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Scott G Winterton, Deseret News
President Monson ,center, gestures for the audience to sit down prior to the First Presidency's Christmas devotional Sunday, Dec. 4, 2011 in the Conference Center.

SALT LAKE CITY — Despite many distractions, Christ can be the center of Christmas celebrations, said LDS Church President Thomas S. Monson on Sunday evening.

"I, with you, have witnessed during the past few days and weeks what has become over the years the annual commercialization of Christmas," President Monson of The Church of Jesus Christ of Latter-day Saints said during the annual First Presidency Christmas Devotional. "I am saddened to see Christmas becoming less and less about Christ and more and more about marketing and sales, parties and presents. And yet, Christmas is what we make of it."

President Monson offered the message of hope to more than 20,000 gathered in the Conference Center, which was adorned with Christmas lights, trees and poinsettias. His counselors in the First Presidency, President Henry B. Eyring, first counselor, and President Dieter F. Uchtdorf, second counselor, also offered holiday messages centered on the Savior.

Hundreds of thousands of Latter-day Saints heard the devotional, which was translated and broadcast on the church's satellite system, and on various broadcast, cable, satellite and Internet sites throughout the world.

Music for the evening was provided by the Mormon Tabernacle Choir and the Orchestra at Temple Square.

During his remarks, President Monson told the worldwide congregation that they can establish Christmas traditions for themselves and their families, which will help them capture and keep the spirit of Christmas.

"For almost as long as I can remember, I have had a particular tradition at Christmas time," he explained. "My family knows that just before Christmas I will read again my Christmas treasury of books and ponder the wondrous words of the authors. First will be the Gospel of Luke — even the Christmas story. This will be followed by a reading of "A Christmas Carol," by Charles Dickens and, lastly, rereading "The Mansion," by Henry Van Dyke."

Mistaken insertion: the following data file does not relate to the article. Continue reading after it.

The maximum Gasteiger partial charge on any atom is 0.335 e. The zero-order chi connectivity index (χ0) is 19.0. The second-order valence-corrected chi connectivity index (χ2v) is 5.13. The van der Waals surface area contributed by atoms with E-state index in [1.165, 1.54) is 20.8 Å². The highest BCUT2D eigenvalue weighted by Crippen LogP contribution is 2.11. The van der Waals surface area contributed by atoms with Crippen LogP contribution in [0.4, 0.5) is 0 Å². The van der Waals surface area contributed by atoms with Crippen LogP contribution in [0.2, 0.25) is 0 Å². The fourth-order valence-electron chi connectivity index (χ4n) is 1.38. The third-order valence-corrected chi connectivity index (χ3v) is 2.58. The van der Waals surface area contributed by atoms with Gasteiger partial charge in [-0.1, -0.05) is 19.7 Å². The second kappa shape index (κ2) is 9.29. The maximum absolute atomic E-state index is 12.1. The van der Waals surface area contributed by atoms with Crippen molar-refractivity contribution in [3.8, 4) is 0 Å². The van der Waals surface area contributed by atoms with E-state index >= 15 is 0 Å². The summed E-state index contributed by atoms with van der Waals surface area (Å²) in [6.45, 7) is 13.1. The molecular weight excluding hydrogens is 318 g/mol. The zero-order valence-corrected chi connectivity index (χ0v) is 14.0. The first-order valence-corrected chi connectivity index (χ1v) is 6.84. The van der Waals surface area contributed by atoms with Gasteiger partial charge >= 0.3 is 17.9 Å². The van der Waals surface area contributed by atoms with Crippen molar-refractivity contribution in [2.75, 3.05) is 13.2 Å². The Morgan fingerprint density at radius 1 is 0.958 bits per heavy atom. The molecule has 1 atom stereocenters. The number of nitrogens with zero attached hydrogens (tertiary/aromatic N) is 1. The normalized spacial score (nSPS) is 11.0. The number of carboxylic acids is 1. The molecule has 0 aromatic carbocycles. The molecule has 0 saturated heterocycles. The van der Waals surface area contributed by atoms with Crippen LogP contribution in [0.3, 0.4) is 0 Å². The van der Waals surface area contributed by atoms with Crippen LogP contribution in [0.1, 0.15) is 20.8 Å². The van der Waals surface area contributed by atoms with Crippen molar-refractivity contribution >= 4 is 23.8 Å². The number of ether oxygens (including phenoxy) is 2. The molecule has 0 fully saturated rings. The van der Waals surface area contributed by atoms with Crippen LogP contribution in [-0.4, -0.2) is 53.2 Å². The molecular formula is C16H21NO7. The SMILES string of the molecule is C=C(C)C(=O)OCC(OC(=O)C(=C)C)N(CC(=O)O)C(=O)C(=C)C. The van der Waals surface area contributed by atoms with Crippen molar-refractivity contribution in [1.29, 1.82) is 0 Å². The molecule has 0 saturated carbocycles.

Each of these inspired writings, he said, touches his inner soul and brings to him the spirit of the Savior.

For example, A Christmas Carol, tells the timeless tale of Ebenezer Scrooge and of the visits he receives from Jacob Marley, his deceased business partner and the ghosts of Christmas past, Christmas present, and Christmas yet to come.

"Scrooge is such an unpleasant soul that his name has become a universally accepted term for a mean or miserly person," President Monson explained. "During the course of the night before Christmas, Scrooge is shown what he once had in his life, what he has in the present, and what his life will be if he remains on the path he has thus far chosen.

"He is able to recognize the error of his ways. He learns that happiness can come to us if we forget self and worldly gain, concentrating instead on helping others and learning to embrace the love of family and friends."

During his remarks, President Eyring said one of the most beautiful symbols of the birth of Jesus Christ into this world is light.

"The appearance of the long-promised Messiah brought light to a darkened world," he said.

President Eyring spoke of new Bible videos produced by the church as a gift to the world from the First Presidency.

He then showed the congregation scenes from the videos which, he promised, "will bring you feelings of light."

"The lesson is simply that God knows our every need, that He loves us, and that He watches over us," said President Eyring. "He gave us the gift of a Savior, His perfect Son, the Lamb without blemish. ... He has called prophets and apostles to guide us to safety in this life and eternal life in the world to come. Jesus Christ was crucified and resurrected that we may live again and that we may be purified and cleansed from sin, prepared for the glorious light of eternal life.

"Those are gifts to us that we can offer to others for Him."

President Uchtdorf said "Christmas is really about Christ."

"It is Christmas and some of the cherished traditions of the season that remind us that we, like the Wise Men of old, should seek the Christ and lay before Him the most precious of gifts: a broken heart and a contrite spirit," he said.

President Uchtdorf said some people have an incomplete understanding of what Christmas really is.

"We have in our minds a picture of how everything should be — the perfect tree, the perfect lights, the perfect gifts and the perfect family events."

But sooner or later, something unpleasant occurs.

"As a result, the Christmas season is often a time of stress, anxiety, frustration and perhaps even disappointment," he said.

It is through opening theirs hearts and minds to the spirit of Christmas that people are able to recognize the wonderful things happening around them, directing their attention to the sublime, he said.

"In one way or another, the Spirit touches our hearts, and we see that Christmas, in its essence, is much more sturdy and enduring than the many minor things of life we too often use to adorn it."

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